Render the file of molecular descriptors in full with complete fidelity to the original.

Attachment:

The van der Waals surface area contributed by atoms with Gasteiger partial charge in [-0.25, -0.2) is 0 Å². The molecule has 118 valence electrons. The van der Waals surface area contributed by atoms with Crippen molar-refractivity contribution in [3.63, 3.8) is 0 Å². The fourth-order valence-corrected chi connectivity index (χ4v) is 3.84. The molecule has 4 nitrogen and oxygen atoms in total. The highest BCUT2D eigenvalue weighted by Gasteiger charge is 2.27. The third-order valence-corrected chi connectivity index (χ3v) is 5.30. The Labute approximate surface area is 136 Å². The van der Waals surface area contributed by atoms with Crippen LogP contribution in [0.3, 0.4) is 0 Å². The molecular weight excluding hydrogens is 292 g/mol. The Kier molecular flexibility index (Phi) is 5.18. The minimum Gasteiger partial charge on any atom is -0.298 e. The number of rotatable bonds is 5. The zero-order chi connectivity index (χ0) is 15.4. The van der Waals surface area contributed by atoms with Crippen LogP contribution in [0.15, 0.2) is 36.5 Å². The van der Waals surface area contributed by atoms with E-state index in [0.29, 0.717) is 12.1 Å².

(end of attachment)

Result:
The van der Waals surface area contributed by atoms with Gasteiger partial charge in [-0.25, -0.2) is 0 Å². The molecule has 118 valence electrons. The van der Waals surface area contributed by atoms with Crippen molar-refractivity contribution in [3.63, 3.8) is 0 Å². The fourth-order valence-corrected chi connectivity index (χ4v) is 3.84. The molecule has 4 nitrogen and oxygen atoms in total. The highest BCUT2D eigenvalue weighted by Gasteiger charge is 2.27. The third-order valence-corrected chi connectivity index (χ3v) is 5.30. The Labute approximate surface area is 136 Å². The van der Waals surface area contributed by atoms with Crippen LogP contribution in [0.3, 0.4) is 0 Å². The molecular weight excluding hydrogens is 292 g/mol. The Kier molecular flexibility index (Phi) is 5.18. The minimum Gasteiger partial charge on any atom is -0.298 e. The number of rotatable bonds is 5. The zero-order chi connectivity index (χ0) is 15.4. The van der Waals surface area contributed by atoms with Crippen LogP contribution in [0.15, 0.2) is 36.5 Å². The van der Waals surface area contributed by atoms with E-state index in [0.29, 0.717) is 12.1 Å².